Born in Sydney, Australia.
Lives and works in Sydney, Australia.
Louise Zhang is a Chinese-Australian artist, whose multidisciplinary practice spans painting, sculpture and installation. Her work negates the space between the attractive and repulsive. With an interest in horror cinema, particularly body horror, Zhang investigates the idea of the visceral as medium, method and symbol in negotiating horror as art form.
“Louise Zhang creates objects that are designed to allure and repel. Depending on your proclivities, her paintings and sculptures could have either or both effects simultaneously. Zhang’s paintings and painted sculptures are blob-like in form, slippery in texture and lurid in colour. Their brightness and playfulness are striking and their ambivalent forms can be unnerving, in the same way that the wobble of jelly evokes terror in some. In one sense Zhang’s works are entirely abstract – they do not represent forms from the real world. They are, however, representational in that their infinite mutability reflects that of the blob. If ‘the blob’ can be defined as a real object, then Zhang’s works are not so abstract after all.
Zhang is working in a long tradition of representing the grotesque in art. From Hieronymus Bosch’s early 16th century masterpiece The Garden of Earthly Delights, to Hogarth’s satirical etchings, right through to Patricia Piccinini’s hybrid silicone creatures, imagery of the not-quite-recognisable has always inspired conflicting responses of fascination and horror. When forms are somewhat bodily but not quite as we expect them to be, there is a response of fear and abjection. In Zhang’s work, an additional layer of confusion is introduced by her use of colour. Her saturated neon pigments are eye-catching, seductive, even cute and friendly… Her colour palette and playful sense of the grotesque take their cues both from art history and contemporary culture. The legacy of cartoons such as Ren and Stimpy, that bastion of gratuitous snot and slime and decaying flesh (which first aired the year Zhang was born), and the more sanitary but equally globular subaquatic world of SpongeBob SquarePants, can be seen in the icky textures and monstrous bulges of Zhang’s expanding polyurethane, silicone and enamel sculptures. We are initially attracted, which makes it all the more disturbing when we do come to contemplate the underlying forms and substances…”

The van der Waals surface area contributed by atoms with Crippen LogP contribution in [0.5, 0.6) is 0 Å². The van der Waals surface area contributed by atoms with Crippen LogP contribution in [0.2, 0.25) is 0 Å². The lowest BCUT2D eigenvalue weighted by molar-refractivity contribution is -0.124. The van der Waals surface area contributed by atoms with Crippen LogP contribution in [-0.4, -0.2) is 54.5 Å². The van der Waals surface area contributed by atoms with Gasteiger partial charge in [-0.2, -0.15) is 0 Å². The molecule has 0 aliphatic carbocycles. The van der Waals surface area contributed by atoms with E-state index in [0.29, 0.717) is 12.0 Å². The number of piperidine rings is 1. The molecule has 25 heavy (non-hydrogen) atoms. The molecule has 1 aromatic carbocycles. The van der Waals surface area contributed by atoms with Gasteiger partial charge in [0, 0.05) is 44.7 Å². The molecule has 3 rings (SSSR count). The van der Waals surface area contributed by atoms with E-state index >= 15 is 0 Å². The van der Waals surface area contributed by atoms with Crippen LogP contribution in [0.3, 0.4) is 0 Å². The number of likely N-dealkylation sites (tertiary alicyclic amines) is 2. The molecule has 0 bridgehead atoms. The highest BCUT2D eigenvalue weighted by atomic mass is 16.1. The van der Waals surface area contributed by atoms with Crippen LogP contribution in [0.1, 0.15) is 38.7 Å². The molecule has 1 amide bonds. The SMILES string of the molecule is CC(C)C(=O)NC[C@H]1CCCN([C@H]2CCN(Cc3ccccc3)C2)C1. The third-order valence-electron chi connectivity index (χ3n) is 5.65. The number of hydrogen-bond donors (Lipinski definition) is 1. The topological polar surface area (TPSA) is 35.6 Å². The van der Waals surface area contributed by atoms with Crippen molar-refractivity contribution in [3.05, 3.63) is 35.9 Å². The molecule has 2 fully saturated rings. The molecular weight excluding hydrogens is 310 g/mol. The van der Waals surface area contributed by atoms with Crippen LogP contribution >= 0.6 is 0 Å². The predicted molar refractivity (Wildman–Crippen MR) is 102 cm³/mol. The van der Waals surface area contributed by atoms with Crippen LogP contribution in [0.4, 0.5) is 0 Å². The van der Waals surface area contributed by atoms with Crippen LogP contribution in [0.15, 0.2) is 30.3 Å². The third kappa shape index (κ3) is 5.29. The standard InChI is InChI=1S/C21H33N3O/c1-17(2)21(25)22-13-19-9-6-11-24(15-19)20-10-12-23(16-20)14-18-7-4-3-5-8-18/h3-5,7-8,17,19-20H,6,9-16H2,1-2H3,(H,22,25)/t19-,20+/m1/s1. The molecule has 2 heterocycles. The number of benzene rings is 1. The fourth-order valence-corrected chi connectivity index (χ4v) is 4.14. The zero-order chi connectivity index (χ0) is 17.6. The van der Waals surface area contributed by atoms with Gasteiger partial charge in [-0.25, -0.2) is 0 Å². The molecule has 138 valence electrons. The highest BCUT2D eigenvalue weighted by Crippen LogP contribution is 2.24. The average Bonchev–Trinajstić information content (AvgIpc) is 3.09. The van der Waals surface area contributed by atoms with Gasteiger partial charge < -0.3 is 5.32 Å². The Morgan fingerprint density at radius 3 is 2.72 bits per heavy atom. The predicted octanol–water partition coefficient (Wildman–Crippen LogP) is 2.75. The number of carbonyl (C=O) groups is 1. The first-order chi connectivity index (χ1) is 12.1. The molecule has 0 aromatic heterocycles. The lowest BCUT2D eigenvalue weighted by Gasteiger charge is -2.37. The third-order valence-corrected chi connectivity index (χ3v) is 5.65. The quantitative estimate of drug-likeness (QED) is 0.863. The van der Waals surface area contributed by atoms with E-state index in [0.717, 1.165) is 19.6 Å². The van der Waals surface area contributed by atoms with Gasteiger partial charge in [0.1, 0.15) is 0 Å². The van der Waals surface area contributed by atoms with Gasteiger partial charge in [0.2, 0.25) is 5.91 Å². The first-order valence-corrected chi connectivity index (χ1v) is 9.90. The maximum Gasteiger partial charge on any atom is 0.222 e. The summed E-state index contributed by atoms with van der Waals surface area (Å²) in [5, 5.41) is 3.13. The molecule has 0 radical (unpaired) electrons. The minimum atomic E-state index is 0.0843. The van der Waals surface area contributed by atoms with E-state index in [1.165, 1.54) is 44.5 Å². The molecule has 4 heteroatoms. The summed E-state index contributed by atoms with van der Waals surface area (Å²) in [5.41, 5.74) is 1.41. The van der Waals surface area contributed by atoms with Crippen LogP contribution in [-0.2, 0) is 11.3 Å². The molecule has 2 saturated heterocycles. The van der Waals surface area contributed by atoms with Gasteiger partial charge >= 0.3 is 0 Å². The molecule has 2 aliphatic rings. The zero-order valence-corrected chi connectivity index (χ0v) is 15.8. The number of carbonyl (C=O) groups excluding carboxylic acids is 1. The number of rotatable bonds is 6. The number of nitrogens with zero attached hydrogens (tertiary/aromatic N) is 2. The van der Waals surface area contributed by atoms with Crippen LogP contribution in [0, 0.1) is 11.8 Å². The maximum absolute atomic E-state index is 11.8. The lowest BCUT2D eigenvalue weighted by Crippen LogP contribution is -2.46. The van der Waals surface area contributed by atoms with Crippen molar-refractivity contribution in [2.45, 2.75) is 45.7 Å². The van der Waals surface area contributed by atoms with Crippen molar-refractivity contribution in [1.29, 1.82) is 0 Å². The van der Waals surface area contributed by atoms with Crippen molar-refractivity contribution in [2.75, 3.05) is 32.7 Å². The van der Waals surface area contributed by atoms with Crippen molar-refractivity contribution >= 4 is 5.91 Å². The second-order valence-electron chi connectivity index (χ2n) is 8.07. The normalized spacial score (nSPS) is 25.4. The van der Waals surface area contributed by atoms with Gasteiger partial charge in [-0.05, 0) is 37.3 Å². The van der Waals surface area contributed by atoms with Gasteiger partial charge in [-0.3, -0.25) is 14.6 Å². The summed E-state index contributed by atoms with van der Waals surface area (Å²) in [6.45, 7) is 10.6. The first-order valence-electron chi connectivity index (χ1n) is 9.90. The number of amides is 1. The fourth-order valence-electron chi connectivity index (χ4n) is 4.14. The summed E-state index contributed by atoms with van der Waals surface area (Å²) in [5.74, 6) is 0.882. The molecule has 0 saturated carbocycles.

Rebecca Gallo, Independent Arts Writer, 2015.
Louise Zhang completed a Bachelor of Fine Arts with Honours (First Class) at the College of Fine Arts, University of New South Wales in 2013, before recently completing a Masters of Fine Arts by research at UNSW Art + Design in 2016.
Since 2012, Louise Zhang has been invited to exhibit as part of curated exhibitions including: Closing the Distance, curated by Sophia Cai, Bundoora Homestead Art Centre; From Old Ground, Bathurst Regional Art Gallery; Ereignis, curated by Lizzy Marshall, Cessnock Regional Gallery, Cessnock; Work, rest, PLAY!, Hawkesbury Regional Gallery; Right Here, Right Now, Penrith Regional Art Gallery; Biggie Smalls, Casula Powerhouse and Chinese Whispers, Goulburn Regional Art Gallery. Louise has also collaborated on projects with institutions such as the Museum of Contemporary Art Australia (who invited her to curate MCA Art Bar in January 2017) and 4a Centre for Contemporary Asian Art (who commissioned Louise to create a work as part of their 2017 Chinese New Year program).
She has completed residencies at The Green House in Fowlers Gap (Broken Hill), and with Throwdown Press in Paddington (Sydney). More recently she was awarded residencies via: the Australia Council for the Arts at the Institute of Provocation in Beijing, China, and the Two to Three Residency Program in association with Organhaus in Chongqing, China.
Louise has been a finalists in numerous prestigious art prizes and was the winner of both the 2015 Fisher’s Ghost Art Award – Sculpture category and the 2015 Yen Staedtler Female Art Award. Her work has been exhibited at Sydney Contemporary, Melbourne Art Fair and Art Central Hong Kong, and can be found in numerous private collections both nationally and internationally.